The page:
But imagine if the half of the class told they’d be graded on number of pots then unexpectedly got graded on the quality of their second pot. Do that once or twice and those students are going to be much, much more careful about that first and second pot!
Designers are generally good at iterating, and know that quality comes from continual improvement. We learn this in design school, where we practice, get critiqued, try again, get critiqued, ad infinitum. Make sure there is time to iterate, or if there isn’t, that it happens rarely and it’s clear why.
And both teams and Designers independently can build in their own iteration cycle, even if there “isn’t time”. This takes a lot of will power, but you can trick yourself into it: If you have two weeks to design something, before starting you can schedule a usability session at the end of the first week (or exec review, or something) as a forcing function to get something out there fast, and then you have time to iterate. If you have two days, plan to visit a coffee shop to guerilla test a few things on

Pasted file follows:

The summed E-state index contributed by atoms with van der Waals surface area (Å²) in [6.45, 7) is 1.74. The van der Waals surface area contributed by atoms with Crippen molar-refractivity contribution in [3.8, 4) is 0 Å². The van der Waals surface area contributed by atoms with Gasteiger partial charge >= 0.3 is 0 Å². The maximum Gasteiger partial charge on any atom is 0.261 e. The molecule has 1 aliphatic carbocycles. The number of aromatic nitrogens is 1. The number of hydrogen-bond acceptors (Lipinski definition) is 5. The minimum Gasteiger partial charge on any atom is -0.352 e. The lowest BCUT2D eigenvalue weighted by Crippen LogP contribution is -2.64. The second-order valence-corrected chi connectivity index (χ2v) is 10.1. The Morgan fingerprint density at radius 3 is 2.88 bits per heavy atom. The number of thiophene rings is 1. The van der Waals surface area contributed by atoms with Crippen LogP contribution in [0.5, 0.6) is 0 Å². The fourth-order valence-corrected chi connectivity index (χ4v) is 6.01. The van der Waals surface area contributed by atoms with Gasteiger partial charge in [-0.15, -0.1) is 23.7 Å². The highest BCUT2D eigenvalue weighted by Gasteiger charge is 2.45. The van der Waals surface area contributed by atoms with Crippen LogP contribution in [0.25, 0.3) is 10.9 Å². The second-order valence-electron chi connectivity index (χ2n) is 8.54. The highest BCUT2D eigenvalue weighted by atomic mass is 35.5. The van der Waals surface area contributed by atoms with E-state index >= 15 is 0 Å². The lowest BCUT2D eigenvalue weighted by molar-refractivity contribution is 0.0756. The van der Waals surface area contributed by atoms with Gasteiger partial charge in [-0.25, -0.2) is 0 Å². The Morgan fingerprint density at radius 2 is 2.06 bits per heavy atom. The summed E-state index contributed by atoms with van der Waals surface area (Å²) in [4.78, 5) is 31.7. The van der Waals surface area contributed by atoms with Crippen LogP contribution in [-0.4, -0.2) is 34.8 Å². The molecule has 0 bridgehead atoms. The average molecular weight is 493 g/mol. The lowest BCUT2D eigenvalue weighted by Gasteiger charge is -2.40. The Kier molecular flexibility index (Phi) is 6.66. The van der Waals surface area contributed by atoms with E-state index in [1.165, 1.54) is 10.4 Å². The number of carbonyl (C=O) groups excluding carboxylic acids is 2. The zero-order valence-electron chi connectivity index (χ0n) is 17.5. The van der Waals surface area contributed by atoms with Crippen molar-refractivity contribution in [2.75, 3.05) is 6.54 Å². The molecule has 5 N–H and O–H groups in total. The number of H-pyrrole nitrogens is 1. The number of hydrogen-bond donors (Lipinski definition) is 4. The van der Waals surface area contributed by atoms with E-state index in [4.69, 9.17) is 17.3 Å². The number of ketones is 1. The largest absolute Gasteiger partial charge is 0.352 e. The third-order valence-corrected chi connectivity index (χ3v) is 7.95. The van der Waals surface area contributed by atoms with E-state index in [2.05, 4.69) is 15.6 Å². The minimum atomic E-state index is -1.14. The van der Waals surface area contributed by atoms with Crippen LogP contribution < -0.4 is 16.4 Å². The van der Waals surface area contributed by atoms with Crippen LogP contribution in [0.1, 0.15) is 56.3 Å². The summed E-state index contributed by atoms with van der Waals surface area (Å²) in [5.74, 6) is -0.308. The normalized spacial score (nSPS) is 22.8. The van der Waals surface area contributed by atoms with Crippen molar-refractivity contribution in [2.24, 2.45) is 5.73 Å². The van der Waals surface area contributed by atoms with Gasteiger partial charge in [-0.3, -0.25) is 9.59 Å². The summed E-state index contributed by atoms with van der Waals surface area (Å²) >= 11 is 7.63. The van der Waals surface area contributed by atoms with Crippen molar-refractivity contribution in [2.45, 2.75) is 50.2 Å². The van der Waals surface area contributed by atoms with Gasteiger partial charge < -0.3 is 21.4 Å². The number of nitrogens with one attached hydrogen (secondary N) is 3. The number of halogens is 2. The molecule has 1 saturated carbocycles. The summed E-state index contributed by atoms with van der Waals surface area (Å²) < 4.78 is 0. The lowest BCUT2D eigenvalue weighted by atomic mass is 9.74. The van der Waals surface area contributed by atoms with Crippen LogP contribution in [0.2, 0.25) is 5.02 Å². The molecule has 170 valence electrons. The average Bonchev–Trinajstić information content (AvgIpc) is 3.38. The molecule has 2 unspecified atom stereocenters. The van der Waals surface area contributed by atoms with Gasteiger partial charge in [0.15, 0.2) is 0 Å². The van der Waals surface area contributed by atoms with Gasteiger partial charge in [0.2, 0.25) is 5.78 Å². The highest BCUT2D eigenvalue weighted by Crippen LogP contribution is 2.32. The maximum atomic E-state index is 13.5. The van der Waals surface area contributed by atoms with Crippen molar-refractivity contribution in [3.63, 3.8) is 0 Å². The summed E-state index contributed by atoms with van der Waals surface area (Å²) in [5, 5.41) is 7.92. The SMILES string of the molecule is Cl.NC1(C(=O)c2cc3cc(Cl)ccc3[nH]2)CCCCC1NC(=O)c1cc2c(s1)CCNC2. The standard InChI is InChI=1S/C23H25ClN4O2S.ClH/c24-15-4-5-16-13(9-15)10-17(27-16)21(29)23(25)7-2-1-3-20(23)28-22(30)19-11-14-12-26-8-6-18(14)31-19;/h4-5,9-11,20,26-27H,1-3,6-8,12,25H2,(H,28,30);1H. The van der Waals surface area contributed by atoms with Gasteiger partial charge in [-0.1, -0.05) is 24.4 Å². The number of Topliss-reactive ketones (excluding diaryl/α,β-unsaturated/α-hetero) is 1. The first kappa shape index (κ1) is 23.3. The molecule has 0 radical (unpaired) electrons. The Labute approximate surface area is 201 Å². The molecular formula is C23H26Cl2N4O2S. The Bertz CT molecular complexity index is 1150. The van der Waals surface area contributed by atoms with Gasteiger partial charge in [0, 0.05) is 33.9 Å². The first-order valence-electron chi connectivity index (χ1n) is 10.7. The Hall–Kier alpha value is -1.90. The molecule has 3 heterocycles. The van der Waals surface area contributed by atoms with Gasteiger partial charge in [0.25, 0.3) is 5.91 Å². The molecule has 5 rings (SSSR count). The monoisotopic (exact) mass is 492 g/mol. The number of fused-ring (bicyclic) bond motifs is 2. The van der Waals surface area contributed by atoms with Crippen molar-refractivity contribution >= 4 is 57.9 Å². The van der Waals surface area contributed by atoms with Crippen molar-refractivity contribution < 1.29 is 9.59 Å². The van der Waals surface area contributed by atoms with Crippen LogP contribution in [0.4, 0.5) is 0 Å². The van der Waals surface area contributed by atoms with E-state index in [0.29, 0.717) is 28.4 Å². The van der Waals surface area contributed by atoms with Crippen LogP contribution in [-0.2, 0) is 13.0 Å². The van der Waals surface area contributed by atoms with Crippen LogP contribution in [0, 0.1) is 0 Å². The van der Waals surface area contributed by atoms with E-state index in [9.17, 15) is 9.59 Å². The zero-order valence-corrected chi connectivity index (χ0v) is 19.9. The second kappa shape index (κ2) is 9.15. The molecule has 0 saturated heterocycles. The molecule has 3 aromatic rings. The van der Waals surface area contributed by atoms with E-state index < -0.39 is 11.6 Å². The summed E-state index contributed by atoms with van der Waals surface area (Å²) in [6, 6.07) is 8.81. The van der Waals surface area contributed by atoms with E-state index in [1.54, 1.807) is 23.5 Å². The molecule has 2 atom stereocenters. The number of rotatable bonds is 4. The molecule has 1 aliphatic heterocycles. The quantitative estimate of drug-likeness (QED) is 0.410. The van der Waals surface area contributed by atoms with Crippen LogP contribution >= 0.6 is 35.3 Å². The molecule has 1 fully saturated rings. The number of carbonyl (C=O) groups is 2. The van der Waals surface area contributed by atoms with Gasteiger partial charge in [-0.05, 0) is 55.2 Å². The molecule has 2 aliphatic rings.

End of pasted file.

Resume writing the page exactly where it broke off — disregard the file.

the morning of the second day. Etc.
Sometimes Designers see stuff that other people don’t. Maybe it’s kind of like Developers seeing crappy code that no one else actually sees either. But when Developers wave their hands and start using words like “bubble gum” and “bailing wire”, we have a good solution: Marty Cagan’s rule of 20%, which gives Engineering teams 20% of the available resourcing to address whatever they feel is most important. Maybe it’s reasonable for Designers working on large or older products to have that same 20%, to solve problems they see and understand differently than other people might, with the explicit understanding that ultimately the business should benefit from that 20% (although how could vary widely, from brand perception to something as specific as conversion rates).
I’ve written this to Product Managers and other people working with Designers, but I hope it’s useful to everyone on the team. Ideally Designers are the ones starting these conversations, or forwarding this article, or just checking their own high standards against the business needs.